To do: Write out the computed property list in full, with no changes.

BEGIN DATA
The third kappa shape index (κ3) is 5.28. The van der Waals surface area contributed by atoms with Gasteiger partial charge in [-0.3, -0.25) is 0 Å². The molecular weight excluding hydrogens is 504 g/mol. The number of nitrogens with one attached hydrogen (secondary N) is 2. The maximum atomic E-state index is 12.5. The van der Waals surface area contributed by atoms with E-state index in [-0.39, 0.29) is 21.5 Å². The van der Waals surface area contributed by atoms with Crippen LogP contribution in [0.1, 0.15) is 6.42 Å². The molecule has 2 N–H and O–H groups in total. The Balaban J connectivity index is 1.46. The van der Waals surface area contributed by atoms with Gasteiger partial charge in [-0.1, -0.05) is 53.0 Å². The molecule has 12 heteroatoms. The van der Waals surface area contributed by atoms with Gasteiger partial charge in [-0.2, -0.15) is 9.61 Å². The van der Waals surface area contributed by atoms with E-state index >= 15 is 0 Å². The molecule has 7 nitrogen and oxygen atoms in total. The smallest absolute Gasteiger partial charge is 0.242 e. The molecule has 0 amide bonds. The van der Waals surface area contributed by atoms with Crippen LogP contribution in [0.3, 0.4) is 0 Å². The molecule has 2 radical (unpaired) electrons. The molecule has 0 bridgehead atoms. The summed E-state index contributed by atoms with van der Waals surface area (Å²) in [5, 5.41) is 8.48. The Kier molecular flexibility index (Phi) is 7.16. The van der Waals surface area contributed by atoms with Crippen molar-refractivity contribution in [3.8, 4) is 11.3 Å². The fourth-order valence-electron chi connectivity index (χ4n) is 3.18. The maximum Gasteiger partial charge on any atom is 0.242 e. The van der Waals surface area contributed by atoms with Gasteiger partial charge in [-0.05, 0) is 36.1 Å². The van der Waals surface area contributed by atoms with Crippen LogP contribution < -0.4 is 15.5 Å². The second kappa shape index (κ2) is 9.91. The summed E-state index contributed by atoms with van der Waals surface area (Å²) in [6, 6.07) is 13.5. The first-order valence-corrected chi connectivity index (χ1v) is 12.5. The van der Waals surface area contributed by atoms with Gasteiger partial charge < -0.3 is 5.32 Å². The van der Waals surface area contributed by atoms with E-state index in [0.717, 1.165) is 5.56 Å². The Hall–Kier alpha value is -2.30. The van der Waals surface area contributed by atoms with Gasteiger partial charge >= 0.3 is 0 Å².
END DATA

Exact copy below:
The third kappa shape index (κ3) is 5.28. The van der Waals surface area contributed by atoms with Gasteiger partial charge in [-0.3, -0.25) is 0 Å². The molecular weight excluding hydrogens is 504 g/mol. The number of nitrogens with one attached hydrogen (secondary N) is 2. The maximum atomic E-state index is 12.5. The van der Waals surface area contributed by atoms with E-state index in [-0.39, 0.29) is 21.5 Å². The van der Waals surface area contributed by atoms with Crippen LogP contribution in [0.1, 0.15) is 6.42 Å². The molecule has 2 N–H and O–H groups in total. The Balaban J connectivity index is 1.46. The van der Waals surface area contributed by atoms with Gasteiger partial charge in [-0.1, -0.05) is 53.0 Å². The molecule has 12 heteroatoms. The van der Waals surface area contributed by atoms with Gasteiger partial charge in [-0.2, -0.15) is 9.61 Å². The van der Waals surface area contributed by atoms with E-state index >= 15 is 0 Å². The molecule has 7 nitrogen and oxygen atoms in total. The smallest absolute Gasteiger partial charge is 0.242 e. The molecule has 0 amide bonds. The van der Waals surface area contributed by atoms with Crippen LogP contribution in [0.3, 0.4) is 0 Å². The molecule has 2 radical (unpaired) electrons. The molecule has 0 bridgehead atoms. The summed E-state index contributed by atoms with van der Waals surface area (Å²) in [5, 5.41) is 8.48. The Kier molecular flexibility index (Phi) is 7.16. The van der Waals surface area contributed by atoms with Crippen molar-refractivity contribution in [3.8, 4) is 11.3 Å². The fourth-order valence-electron chi connectivity index (χ4n) is 3.18. The maximum Gasteiger partial charge on any atom is 0.242 e. The van der Waals surface area contributed by atoms with Gasteiger partial charge in [-0.05, 0) is 36.1 Å². The van der Waals surface area contributed by atoms with Crippen LogP contribution < -0.4 is 15.5 Å². The second kappa shape index (κ2) is 9.91. The summed E-state index contributed by atoms with van der Waals surface area (Å²) in [6, 6.07) is 13.5. The first-order valence-corrected chi connectivity index (χ1v) is 12.5. The van der Waals surface area contributed by atoms with Gasteiger partial charge < -0.3 is 5.32 Å². The van der Waals surface area contributed by atoms with E-state index in [0.717, 1.165) is 5.56 Å². The Hall–Kier alpha value is -2.30. The van der Waals surface area contributed by atoms with Gasteiger partial charge >= 0.3 is 0 Å².